Throughout July I tried really hard to give up single use plastic, but it wasn’t easy as so many things contain plastic. Although I struggled, it was great to know that I wasn’t doing it alone and I was really inspired by other UK bloggers going plastic free too. Polythene Pam is one of those bloggers, but she isn’t just giving up plastic for July – it is an all year round kind of thing for her! I asked Polythene Pam if she would answer a few questions for me about her (mostly) plastic free life and she gave me these great answers!
1. Why do you boycott plastic and what inspired you to blog about it?
One day a plastic bag got tangled in the tree outside my house. Months later it was still there. Next year when the leaves fell there it was! Looking ragged and tatty and even more unpleasant. Which made me wonder. Then I realized that plastic rubbish, unlike an apple core say, doesn’t biodegrade. I know it seems obvious now but I had never even considered it before.
Plastic of course lasts for decades if not for ever! And yet we are using it to make one-use, throwaway and trashy, short-life items resulting in huge amounts of everlasting rubbish. Every piece of plastic trash has to be collected and specially disposed of. Which is expensive and only partially effective. Some ends up as litter. And because it doesn’t rot, once it is out there it is out for ever. Not suprisingly plastic litter is increasing exponentially with dreadful consequences. Not only does it look ugly, it is damaging the environment, polluting the sea, choking up rivers, littering up beaches and worse of all maiming and killing animals.
Surely this is a foolish misuse of plastic? Which brought it right back to me. While I might not be mindlessly scattering plastic litter I was certainly misusing plastic. I too was a part of the problem.
I got to thinking how much plastic rubbish we, my husband and I, were responsible for. In fact we monitored it – you can see how much plastic went into our bin in a week HERE. It was shocking. So much so we decided to cut plastic from our lives.
We started the blog to map our progress. On it we list the plastic free alternatives we have sourced to help others do the same.
2. What types of plastic do you boycott and why don’t you avoid it all?
We boycott non-biodegradable plastics used to make throwaway and semi-disposable items. This includes
- Plastic wrapping, bags, packaging and bottles
- Trashy items that have a limited lifespan
- Plastic items for which there is a viable natural alternative including synthetic fibers, fabrics and leathers.
- Any other plastic that irritates me.
That said, I don’t dislike all plastic, I dislike the misuse of plastic.
Strong, durable, light weight, long-lasting and cheap, plastics are integral to the development and production of products that have changed the world for the better. Furthermore to replace all plastic products with” natural” alternatives would place a huge strain on the environment. Rather than boycotting all plastics we should be discussing:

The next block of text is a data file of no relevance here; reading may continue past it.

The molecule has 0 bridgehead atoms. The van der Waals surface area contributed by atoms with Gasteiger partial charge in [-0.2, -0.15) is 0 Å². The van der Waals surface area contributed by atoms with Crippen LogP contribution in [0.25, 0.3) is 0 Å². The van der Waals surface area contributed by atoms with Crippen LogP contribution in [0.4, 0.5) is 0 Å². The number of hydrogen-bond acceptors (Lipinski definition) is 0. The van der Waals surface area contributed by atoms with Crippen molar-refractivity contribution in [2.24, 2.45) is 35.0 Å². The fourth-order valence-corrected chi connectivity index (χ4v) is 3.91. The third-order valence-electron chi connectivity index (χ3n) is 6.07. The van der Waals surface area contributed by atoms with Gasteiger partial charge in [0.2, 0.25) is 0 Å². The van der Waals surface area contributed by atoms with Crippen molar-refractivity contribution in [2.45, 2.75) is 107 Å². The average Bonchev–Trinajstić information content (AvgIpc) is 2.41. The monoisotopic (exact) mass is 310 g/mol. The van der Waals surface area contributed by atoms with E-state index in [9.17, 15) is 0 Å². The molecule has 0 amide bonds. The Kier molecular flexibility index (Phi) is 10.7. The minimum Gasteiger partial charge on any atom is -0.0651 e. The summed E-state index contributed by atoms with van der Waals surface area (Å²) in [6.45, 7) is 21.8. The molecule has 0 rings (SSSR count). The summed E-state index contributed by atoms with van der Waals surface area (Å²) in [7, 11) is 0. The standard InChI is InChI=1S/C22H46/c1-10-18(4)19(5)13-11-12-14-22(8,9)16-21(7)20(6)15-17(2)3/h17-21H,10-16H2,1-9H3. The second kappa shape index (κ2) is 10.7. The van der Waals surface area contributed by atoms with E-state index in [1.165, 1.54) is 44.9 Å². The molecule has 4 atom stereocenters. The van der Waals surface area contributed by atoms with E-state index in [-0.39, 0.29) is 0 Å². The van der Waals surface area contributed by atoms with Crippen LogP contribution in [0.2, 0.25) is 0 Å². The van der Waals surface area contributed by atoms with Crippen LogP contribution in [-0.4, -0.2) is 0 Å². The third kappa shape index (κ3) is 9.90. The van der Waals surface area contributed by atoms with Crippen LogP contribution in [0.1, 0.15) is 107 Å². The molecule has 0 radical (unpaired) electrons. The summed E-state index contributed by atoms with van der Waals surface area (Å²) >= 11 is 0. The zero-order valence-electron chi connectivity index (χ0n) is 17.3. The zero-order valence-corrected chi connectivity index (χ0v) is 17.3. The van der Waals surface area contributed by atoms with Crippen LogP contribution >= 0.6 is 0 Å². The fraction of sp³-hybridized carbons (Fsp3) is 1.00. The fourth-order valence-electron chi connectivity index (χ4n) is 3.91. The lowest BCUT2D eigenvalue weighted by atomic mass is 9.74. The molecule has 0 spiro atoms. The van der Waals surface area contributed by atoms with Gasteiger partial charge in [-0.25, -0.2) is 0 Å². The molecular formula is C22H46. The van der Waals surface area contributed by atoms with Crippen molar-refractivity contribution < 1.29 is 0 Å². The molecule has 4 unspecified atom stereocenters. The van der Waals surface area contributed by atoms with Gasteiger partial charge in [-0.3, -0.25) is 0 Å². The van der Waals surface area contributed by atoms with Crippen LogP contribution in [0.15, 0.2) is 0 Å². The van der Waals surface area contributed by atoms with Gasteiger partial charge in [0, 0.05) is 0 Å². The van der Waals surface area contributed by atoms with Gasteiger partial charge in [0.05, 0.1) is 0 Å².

- How to produce greener plastics in a manner less damaging to the environment,
- What we choose to use plastic for
- How we harvest and reuse all the components, including plastic, at the end of a product’s life.
So I still use a wide range of durable plastics when I think they are the best option. But they have to last a very long time and I have strict guidelines for how I use them.
3. Which plastic have you found really easy to cut out of your life?
Plastic bags because it really isn’t hard to take your own bags with you to the shops and it makes an immediate impact. And plastic milk bottles. I love having a milk man. When I found out that plastic leaches unpleasant chemicals and endocrine disruptors into the product, giving up other plastic wrapped food suddenly became so much easier.
4. Which plastic has been harder to leave behind?
Crisps. Who can be bothered making them? But I do so love them. For most other things I have sourced an alternative. You can see our huge list of plastic free products, life style tips and recipes here http://plasticisrubbish.com/a-z-plastic-free/
5. What impact has going plastic free had on you and the way you live your life? (e.g. big/ small/ positive / negative/ easy/ hard work?)
It has had a huge impact in unexpected ways but all good. I doubt I would have blogged if it hadn’t been for the project which means I would never have created a website. I might not have joined Twitter even.
I have learnt some interesting new skills. I can now make suntan lotion, lip balm and toothpaste which has been fun. It has made me cook stuff I would never have considered before like sweet mincemeat and chutney.
I have learnt a whole load about plastic, which has been fascinating. Given how much a part of our lives it now is we really know very little about it.